DUELLE (UNE QUARANTAINE) (Jacques Rivette, 1976)

Duelle is one of Jacques Rivette’s dreamiest, most elegant, most evocative “created realities.” Unfolding in an eerily vacated Paris, symbolical and expressionistic, beginning on the last night of winter’s new moon, it suggests a level of unconsciousness that’s lit, sparingly, from a yet deeper level of unconsciousness. It begins with the sound of an unseen train that may be akin to a sleeping dreamer’s heartbeat; the first image is that of a hotelier’s shaky attempt to balance herself on a huge inflated ball. Think about it; think way back. Remember in childhood when it seemed magical that trains could remain upright on their tracks? I hope you do, because if you do, Rivette’s film from the associative get-go will seem to be your own dream, whatever else it may also seem to be. One feels pleasantly immersed in it.
      Partly inspired by Hollywood’s The Seventh Victim (Mark Robson, 1943), produced by Val Lewton, in which a girl searches New York for her missing sister, Duelle involves a number of “searches,” including a mysterious hotel guest’s search for a Lord Christie (hm), involvement in which she impresses Lucie, the hotelier. Indeed, there’s a good deal of sleuthing about in this dark, fabulous adventure that everywhere suggests Rivette’s delirious fascination with female spirituality.
     The two principal characters are Viva, the Sun Goddess, and Leni, the Moon Goddess, who both search for a magical stone, the agency by which, each hopes, she can enter the human, mortal realm. Combine this with Leni’s ostensible search for former lover “Lord Christie,” and a radical reinterpretation of Jesus emerges, shifting God the father’s sacrifice of his son to the son himself, whose time on Earth thus expresses his own desire and self-determination. In reality, though, which is to say, in fantasy, Leni is initially searching for Pierrot, to whom, she hopes, his sister, Lucie, will lead her. Pierrot, who also engages Viva’s interest and desire and is a bone of contention between the deities, seems to be what makes mortality so attractive to them both; however, Pierrot’s identity is no less symbolical than that of the film’s female characters. It may be that this diminutive male figure suggests the restriction, the reassuring definition, that being a goddess denies the solar and lunar deities. In the film, these complicated connections among characters are smoothed out in intricate fluidity.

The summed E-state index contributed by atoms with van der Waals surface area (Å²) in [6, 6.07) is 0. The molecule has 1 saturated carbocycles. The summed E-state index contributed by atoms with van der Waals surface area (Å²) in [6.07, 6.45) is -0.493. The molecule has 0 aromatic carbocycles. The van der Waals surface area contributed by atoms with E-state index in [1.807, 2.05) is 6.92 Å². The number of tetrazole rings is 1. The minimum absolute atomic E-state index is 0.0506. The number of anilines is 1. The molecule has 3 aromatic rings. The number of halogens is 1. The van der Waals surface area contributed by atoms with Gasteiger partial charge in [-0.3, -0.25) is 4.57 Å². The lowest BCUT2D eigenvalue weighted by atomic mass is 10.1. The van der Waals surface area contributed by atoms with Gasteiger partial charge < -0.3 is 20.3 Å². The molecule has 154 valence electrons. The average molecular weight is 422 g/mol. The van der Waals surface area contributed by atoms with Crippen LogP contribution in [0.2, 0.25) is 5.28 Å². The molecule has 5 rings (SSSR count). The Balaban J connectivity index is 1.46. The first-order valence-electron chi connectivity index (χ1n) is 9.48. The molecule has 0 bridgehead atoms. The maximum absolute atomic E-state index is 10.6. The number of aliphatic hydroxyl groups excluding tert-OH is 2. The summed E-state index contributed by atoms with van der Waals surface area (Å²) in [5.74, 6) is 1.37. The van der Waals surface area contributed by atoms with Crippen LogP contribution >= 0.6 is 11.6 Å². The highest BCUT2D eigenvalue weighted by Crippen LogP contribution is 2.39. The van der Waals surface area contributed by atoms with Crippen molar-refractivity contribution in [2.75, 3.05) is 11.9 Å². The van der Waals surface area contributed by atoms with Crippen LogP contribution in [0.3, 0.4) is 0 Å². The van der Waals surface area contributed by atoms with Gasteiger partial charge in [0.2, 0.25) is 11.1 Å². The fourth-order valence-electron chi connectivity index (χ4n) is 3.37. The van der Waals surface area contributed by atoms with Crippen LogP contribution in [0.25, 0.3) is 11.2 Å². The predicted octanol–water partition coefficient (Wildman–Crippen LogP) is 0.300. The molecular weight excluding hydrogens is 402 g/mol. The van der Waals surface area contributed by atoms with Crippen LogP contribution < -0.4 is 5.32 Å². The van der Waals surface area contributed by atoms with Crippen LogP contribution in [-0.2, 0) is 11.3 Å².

One of the handful of underlit settings is the dance hall, where Leni proves she is named after Riefenstahl when, dressed in mannish attire, she dances with a female partner: a quiet instance of intrigue on various levels. Upstairs are equally dark rooms where guests populate esoteric gaming tables. Another such setting, and the darkest and most mysterious one, is an empty underground train station featuring solemn aquariums of large, sleek fish and, perhaps, underwater mammals—bonsai whales and sharks: on one level, a projected realm of submerged consciousness; on another, sleepier, spookier level, an allusion to the aquarium where the illicit lovers meet in Orson Welles’s The Lady from Shanghai (1947). In both films, female characters suggest fractured and alternate identities, although Rivette has replaced Welles’s angularity and savagery with silk.
     At least one soul has complained that the film degenerates into a reductive scheme involving the spilling of sacrificial blood; but, of course, this suggests a film-wide motive paralleling that of its discontent, “searching” goddesses. Mortal life is a diminishing of eternal, immortal life; but that doesn’t mean that nobody wants it. If in doubt, simply ask the next goddess you meet—or take Welles’s implicit word for it that Rita Hayworth wanted much more, which is to say, much less, than to be endlessly adored. Rivette’s film likewise documents at dawn the death of a goddess.
     This heady, voluptuous film was originally intended as the launch of a tetralogy, to which, as it happens, Histoire de Marie et Julien (2003) belatedly contributed. At least here in the States, we tend to think of Duelle as the darker follow-up to Rivette’s more playful Céline et Julie vont en bateau (1974), although his Noroît (1976), which I have yet to see, fell in between.

B(U)Y THE BOOK

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